Law Office of Michael L. Fell
900 Roosevelt Irvine, CA 92620
(949) 585-9055

Can You Be Charged with Knowing About a Crime and Not Reporting it to the Police? Maybe

In almost all cases, if a person knows about a crime another person has committed, they are not legally required to report that crime. This is true even if the person knew about the crime before it happened, saw the crime, or learned about the crime after it was committed. However, there are two big exceptions to these rules.

Read on to learn what those exceptions are and then contact Law Office of Michael L. Fell at (949) 585-9055 if you are afraid you may be guilty of either exception. We are happy to provide a free legal consultation that can assure you know your rights and available options.

You Can Be Charged Under These Two exceptions

Some people have jobs that make them what’s known as mandatory reporters. This means they are required by law to report any instance of child abuse or child neglect in accordance with California’s Child Abuse and Neglect Reporting Act (CANRA). If they do not do so, then they could face criminal charges. The second exception is a situation in which a party aids or abets the criminal in the crime.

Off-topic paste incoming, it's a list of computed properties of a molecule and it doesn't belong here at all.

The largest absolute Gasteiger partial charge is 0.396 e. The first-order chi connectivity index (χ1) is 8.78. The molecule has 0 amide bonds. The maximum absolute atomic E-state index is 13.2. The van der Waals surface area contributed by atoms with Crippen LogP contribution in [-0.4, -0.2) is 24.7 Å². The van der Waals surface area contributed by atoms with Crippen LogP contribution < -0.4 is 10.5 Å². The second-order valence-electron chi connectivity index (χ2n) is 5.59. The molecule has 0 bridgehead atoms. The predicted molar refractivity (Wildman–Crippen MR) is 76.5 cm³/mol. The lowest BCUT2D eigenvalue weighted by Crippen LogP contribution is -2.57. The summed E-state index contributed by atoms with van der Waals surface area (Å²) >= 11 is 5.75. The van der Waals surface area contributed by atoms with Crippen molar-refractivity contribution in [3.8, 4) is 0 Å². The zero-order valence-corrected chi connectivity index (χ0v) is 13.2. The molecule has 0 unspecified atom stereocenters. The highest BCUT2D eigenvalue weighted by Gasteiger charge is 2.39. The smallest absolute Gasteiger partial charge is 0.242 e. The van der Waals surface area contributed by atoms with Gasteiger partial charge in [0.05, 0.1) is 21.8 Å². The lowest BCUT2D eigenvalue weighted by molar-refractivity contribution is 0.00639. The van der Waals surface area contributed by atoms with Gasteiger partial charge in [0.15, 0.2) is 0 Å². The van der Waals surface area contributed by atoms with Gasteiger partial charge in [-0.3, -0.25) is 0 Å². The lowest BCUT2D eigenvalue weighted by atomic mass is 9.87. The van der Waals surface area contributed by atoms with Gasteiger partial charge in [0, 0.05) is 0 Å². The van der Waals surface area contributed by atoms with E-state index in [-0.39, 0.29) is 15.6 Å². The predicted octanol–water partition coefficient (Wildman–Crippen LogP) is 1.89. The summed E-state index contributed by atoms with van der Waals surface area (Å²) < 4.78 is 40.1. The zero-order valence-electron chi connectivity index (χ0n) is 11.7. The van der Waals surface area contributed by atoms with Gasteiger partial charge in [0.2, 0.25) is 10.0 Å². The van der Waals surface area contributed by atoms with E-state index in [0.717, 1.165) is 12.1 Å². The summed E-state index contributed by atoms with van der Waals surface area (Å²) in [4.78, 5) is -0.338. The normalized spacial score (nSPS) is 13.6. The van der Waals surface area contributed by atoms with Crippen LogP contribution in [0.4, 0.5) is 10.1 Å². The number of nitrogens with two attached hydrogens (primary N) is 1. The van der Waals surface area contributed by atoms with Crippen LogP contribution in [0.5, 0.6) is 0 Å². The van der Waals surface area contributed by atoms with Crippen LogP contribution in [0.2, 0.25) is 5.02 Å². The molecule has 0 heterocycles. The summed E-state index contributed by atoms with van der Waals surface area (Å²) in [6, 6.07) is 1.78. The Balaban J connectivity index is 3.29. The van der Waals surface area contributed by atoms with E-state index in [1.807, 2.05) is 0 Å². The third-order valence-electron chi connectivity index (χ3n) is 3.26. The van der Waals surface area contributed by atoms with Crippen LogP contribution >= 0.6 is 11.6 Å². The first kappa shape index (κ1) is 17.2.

More About CANRA and a Mandatory Reporter’s Responsibility Under It

If certain professionals know about or witness a crime of child abuse or child neglect and they do not report it, they can be charged. The law affects members of law enforcement, employees of social service agencies, and others. The law requires that they report the issue within 36 hours of becoming aware of it or beginning to suspect it.

Under the law, child abuse and neglect includes child sexual abuse, production of child pornography, and willfully harming a child. The charge for not reporting the crime is a misdemeanor offense and it can result in imprisonment for up to six months and / or fines of up to $1,000. In the event that the lack of reporting led to death or serious bodily injury, the maximum sentence can be a year in county jail and / or fines of as much as $5,000.

More About Aiding and Abetting

The other option, aiding and abetting, refers to helping a person commit a crime. A person can be charged with a crime if they knew the perpetrator has an illegal plan, encouraged the perpetrator to go through with it, and in some way aided, promoted, or instigated the crime. This does not require future knowledge – if a person finds out about a crime in the moment it is committed, if they then encourage and facilitate, they can be found guilty.

If you have been charged with either of these crimes, we strongly recommend that you get legal help as soon as possible. You can do so by reaching out to Law Office of Michael L. Fell at (949) 585-9055 for a free legal consultation.